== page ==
generally, persons living in the western hemisphere who are descendants of Africans, especially black Africans. African immigration to the Americas may have begun before European exploration of the region. Blacks sailed with Christopher Columbus even on his first voyage in 1492, and the earliest Spanish and Portuguese explorers were likewise accompanied by blacks--Africans who had been born and reared in Iberia. In the following four centuries millions of immigrants from sub-Saharan Africa were brought to the New World as slaves. Today, their descendants form major ethnic minorities in the U.S. and several Latin American countries, and they are the dominant element in many Caribbean nations. Over the centuries, African-Americans have contributed to the cultural mix of their respective societies and thus exerted a profound influence on all facets of life in the western hemisphere.
The term African-American is especially used to refer to blacks living in North America. Other terms are sometimes used to refer to African-Americans from a particular locality, such as Afro-Brazilian or Afro-Jamaican.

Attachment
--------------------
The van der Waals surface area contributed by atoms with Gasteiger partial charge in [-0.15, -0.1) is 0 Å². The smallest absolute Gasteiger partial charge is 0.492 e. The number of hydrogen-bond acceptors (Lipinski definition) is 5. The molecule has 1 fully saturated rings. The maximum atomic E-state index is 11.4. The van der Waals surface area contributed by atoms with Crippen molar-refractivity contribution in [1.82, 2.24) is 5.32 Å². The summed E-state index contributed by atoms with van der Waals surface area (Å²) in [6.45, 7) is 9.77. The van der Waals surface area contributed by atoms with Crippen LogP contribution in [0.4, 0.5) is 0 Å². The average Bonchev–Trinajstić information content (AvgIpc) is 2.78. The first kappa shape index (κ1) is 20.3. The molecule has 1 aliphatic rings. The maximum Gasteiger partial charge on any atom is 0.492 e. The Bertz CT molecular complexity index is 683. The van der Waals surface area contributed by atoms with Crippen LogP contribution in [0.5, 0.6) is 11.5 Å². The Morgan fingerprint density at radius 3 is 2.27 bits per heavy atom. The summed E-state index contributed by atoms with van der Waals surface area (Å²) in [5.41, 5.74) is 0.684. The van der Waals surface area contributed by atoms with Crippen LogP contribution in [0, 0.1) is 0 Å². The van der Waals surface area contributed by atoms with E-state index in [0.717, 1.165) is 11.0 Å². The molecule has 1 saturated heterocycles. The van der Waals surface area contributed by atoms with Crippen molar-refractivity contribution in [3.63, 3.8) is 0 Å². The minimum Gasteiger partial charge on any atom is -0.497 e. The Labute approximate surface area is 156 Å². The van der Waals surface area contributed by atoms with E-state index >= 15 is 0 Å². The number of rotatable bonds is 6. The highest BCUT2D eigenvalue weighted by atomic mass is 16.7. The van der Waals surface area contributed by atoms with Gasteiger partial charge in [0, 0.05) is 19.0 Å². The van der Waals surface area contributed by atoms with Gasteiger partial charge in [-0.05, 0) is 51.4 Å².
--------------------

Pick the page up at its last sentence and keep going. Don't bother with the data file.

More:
LATIN AMERICA AND THE CARIBBEAN
The Latin American and Caribbean regions were the first areas of the Americas to be populated by African immigrants, and the majority of their descendants still live in those regions.
EARLY IMMIGRATION AND SLAVERY
Most of the earliest black immigrants to the Americas were natives of Spain and Portugal--men such as Pedro Alonso NiÃÂ±o (1468-1505), a navigator who accompanied Columbus on his first voyage, and the black colonists who helped NicolÃÂ¡s de Ovando (1460?-1518) form the first Spanish settlement on Hispaniola in 1502. The name of Nuflo de Olano (b. 1490?) appears in the records as that of a black slave present when Vasco NÃÂºÃÂ±ez de Balboa sighted the Pacific Ocean in 1513. Other blacks served with HernÃÂ¡n CortÃÂ©s when he conquered Mexico and with Francisco Pizarro when...